Well Screen RequirementsOver the years, many different types of screens have been developed to meet the varied requirements of water wells. Common sense suggests that there is no single type best for all conditions. Well screen types have different attributes and characteristics, and may be equal in some respects, but unequal in others. To assist in evaluation, the following general requirements are set forth:
- The well screen should have the largest possible aperture size consistent with retaining the filter pack in a gravel envelope well, or formation material in non-gravel envelope wells.
- The internal configuration of the screen should facilitate well development and redevelopment through accommodation of the most effective mechanical methods available, such as tight swabbing.
Economic ConsiderationsEconomy not only is a general consideration, but a special one - especially if cost dictates the use of less screen or screening of intervals only in gravel envelope wells. These practices have had unfortunate results in many cases. Often, even if the best sampling procedures are followed and electric logging performed and interpreted, selective screening can result in inadvertent blanking off of productive aquifers. Another important consideration is the bridging tendency of gravel at the top of any screen section. It is difficult - sometimes impossible - to consolidate gravel behind blank casing. Possible outcomes include sand pumping or sealing off of water through sloughing of impervious material against the aquifers. This does not apply to the bottom of the well where a 10-foot to 20-foot section of blank casing should be installed to provide a basin for sediment material.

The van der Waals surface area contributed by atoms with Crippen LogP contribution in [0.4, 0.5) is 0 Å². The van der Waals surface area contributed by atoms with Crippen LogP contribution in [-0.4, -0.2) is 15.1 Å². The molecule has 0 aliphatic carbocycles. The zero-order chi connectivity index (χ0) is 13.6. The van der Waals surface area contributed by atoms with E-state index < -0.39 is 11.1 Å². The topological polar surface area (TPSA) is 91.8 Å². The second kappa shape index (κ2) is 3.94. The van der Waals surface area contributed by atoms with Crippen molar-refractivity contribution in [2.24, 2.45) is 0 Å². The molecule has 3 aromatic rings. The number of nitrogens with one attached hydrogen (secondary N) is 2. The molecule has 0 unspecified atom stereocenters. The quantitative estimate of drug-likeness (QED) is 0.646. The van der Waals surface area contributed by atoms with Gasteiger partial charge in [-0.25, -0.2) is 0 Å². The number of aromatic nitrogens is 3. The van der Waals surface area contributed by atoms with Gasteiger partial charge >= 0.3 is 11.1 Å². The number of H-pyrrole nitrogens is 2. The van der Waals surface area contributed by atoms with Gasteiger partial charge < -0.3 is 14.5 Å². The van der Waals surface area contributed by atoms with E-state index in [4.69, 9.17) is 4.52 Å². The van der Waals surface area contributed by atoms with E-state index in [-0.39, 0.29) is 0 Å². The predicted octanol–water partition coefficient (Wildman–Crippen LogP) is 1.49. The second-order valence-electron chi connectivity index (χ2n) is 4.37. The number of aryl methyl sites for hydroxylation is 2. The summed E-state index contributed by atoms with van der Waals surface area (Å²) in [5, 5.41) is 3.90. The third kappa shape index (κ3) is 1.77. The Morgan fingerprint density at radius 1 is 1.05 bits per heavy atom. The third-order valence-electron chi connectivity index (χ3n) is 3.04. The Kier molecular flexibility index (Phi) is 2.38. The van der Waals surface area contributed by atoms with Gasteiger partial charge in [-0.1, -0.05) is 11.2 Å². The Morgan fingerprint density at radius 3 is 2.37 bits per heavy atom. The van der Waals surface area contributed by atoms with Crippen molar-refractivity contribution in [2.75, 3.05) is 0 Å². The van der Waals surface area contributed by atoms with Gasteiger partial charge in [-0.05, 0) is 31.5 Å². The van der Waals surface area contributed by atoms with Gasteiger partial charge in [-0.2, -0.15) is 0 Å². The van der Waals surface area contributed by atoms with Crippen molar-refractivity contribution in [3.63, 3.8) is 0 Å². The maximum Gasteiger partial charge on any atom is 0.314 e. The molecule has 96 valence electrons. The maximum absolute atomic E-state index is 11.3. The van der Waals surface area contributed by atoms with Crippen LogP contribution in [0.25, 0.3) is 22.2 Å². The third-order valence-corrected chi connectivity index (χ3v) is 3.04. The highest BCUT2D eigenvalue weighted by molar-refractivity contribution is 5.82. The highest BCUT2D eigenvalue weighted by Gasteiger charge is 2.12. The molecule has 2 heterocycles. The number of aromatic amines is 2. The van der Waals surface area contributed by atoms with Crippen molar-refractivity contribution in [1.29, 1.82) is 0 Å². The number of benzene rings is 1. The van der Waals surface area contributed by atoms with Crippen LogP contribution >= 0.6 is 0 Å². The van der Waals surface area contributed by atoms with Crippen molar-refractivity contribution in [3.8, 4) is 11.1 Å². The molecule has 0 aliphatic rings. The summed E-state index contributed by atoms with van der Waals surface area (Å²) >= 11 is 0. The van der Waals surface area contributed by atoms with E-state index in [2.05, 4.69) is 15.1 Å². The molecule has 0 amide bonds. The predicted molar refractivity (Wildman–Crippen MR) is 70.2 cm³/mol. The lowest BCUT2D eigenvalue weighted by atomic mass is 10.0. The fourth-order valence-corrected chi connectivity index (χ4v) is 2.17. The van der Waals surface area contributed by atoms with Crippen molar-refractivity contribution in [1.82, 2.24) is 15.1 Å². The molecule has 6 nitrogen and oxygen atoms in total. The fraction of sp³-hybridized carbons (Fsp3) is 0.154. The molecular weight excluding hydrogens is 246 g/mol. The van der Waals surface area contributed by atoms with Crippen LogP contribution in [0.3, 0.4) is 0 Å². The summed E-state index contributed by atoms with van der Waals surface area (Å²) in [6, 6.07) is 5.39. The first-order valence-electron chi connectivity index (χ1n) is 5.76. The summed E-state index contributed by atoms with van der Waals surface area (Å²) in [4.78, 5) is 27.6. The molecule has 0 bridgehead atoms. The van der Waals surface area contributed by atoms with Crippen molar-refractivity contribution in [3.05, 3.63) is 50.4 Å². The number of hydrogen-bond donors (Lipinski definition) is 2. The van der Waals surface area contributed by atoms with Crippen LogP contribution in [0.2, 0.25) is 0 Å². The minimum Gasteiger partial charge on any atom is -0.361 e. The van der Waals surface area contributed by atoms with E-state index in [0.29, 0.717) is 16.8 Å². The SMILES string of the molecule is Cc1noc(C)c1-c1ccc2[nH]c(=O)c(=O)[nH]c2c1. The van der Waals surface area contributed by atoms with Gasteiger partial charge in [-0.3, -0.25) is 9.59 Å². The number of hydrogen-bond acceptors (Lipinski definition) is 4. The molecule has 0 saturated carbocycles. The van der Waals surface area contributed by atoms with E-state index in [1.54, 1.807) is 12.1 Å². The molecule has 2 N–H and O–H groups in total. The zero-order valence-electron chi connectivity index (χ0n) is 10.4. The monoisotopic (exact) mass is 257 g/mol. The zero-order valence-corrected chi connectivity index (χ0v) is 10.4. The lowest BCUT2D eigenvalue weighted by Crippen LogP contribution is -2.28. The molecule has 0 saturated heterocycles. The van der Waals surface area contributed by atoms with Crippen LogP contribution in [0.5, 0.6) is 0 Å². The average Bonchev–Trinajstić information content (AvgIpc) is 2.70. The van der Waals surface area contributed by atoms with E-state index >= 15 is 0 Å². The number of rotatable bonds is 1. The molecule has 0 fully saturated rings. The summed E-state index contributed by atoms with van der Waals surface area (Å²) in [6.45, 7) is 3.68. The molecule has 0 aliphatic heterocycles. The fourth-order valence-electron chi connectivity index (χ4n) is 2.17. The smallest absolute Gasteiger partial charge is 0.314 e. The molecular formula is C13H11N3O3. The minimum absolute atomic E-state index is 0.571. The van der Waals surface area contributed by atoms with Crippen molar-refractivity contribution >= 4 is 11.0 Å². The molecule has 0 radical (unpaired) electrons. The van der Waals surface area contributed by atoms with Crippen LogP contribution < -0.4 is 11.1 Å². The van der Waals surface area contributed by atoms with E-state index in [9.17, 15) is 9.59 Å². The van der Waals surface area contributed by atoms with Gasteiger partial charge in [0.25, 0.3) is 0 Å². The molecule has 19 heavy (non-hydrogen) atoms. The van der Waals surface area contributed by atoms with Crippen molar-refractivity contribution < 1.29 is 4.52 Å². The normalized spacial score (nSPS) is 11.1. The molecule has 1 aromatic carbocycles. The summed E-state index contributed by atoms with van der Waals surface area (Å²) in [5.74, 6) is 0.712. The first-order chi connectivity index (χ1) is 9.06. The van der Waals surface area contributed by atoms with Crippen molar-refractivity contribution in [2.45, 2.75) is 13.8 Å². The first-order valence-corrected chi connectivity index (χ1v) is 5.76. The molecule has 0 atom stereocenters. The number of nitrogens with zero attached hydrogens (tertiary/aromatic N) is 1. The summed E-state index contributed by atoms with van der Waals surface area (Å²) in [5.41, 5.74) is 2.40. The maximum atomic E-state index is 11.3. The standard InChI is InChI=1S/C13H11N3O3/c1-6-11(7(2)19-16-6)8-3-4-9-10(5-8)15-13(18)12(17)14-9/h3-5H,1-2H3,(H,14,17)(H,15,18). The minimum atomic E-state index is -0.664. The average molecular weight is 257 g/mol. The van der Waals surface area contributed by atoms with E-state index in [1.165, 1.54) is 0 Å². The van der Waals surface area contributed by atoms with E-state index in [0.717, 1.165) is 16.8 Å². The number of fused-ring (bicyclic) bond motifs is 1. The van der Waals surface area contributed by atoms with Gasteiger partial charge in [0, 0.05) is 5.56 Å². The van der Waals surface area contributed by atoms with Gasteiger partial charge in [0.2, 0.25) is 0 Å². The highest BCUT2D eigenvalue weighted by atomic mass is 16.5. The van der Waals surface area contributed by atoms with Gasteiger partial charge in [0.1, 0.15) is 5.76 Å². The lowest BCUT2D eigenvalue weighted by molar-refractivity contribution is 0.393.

Entrance VelocityProper screen design minimizes frictional head losses associated with the entrance of water into the well. This point has been overemphasized in the past, with virtues claimed for screens with the highest area of opening (lowest entrance velocity), which have not been confirmed by field data. Extensive research, including mathematical analysis, review of practical experience and extensive model testing, has established that entrance velocities up to 3.5 feet per second result in minimal head losses. An important factor in determining actual entrance velocity, however, is the “effective area of opening,” which may be less than the measured opening due to plugging or invasion of fine material. This usually is the result of poor gravel pack and/or slot size selection. The screen opening should be designed to minimize this possibility. While there have been many statements concerning the role of entrance velocity through a screen with respect to corrosion and encrustation, the body of field and theoretical evidence does not prove any relationship with respect to the usual range of velocities through commonly used screens.
Actually, velocities from 1 foot to 5 feet per second are considered beneficial in pipelines. Higher velocities often cause a combination of corrosion and erosion, which may be very severe. This condition occurs in wells where most screen openings have been encrusted, leaving the water to be produced from a sporadic few. In addition to losses in production and well efficiency, high entrance velocities through these perforations can cause rapid enlargement and frequent failure. Proper screen configuration and sufficient area of opening mitigate this problem.